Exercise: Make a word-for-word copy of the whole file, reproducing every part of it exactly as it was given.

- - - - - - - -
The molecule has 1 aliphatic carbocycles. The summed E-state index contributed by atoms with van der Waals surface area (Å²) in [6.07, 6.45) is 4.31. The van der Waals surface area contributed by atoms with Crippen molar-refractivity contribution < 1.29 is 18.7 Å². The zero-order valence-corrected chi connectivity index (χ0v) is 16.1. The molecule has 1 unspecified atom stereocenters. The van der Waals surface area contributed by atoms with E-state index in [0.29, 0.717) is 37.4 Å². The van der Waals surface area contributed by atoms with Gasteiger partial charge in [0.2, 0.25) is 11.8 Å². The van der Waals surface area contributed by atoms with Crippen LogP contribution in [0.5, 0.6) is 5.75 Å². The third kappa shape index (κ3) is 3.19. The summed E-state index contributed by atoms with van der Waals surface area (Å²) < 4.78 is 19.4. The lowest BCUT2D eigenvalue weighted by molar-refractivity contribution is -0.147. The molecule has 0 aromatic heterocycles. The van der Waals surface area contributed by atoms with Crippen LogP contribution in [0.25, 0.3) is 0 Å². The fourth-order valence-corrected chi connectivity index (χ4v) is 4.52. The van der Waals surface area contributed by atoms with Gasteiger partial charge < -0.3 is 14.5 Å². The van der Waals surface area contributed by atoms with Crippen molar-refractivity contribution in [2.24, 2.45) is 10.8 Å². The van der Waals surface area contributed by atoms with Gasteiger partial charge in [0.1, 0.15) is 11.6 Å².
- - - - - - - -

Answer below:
The molecule has 1 aliphatic carbocycles. The summed E-state index contributed by atoms with van der Waals surface area (Å²) in [6.07, 6.45) is 4.31. The van der Waals surface area contributed by atoms with Crippen molar-refractivity contribution < 1.29 is 18.7 Å². The zero-order valence-corrected chi connectivity index (χ0v) is 16.1. The molecule has 1 unspecified atom stereocenters. The van der Waals surface area contributed by atoms with E-state index in [0.29, 0.717) is 37.4 Å². The van der Waals surface area contributed by atoms with Gasteiger partial charge in [0.2, 0.25) is 11.8 Å². The van der Waals surface area contributed by atoms with Crippen LogP contribution in [0.5, 0.6) is 5.75 Å². The third kappa shape index (κ3) is 3.19. The summed E-state index contributed by atoms with van der Waals surface area (Å²) < 4.78 is 19.4. The lowest BCUT2D eigenvalue weighted by molar-refractivity contribution is -0.147. The molecule has 0 aromatic heterocycles. The van der Waals surface area contributed by atoms with Crippen LogP contribution in [0.25, 0.3) is 0 Å². The fourth-order valence-corrected chi connectivity index (χ4v) is 4.52. The van der Waals surface area contributed by atoms with Gasteiger partial charge < -0.3 is 14.5 Å². The van der Waals surface area contributed by atoms with Crippen molar-refractivity contribution in [2.24, 2.45) is 10.8 Å². The van der Waals surface area contributed by atoms with Gasteiger partial charge in [0.1, 0.15) is 11.6 Å².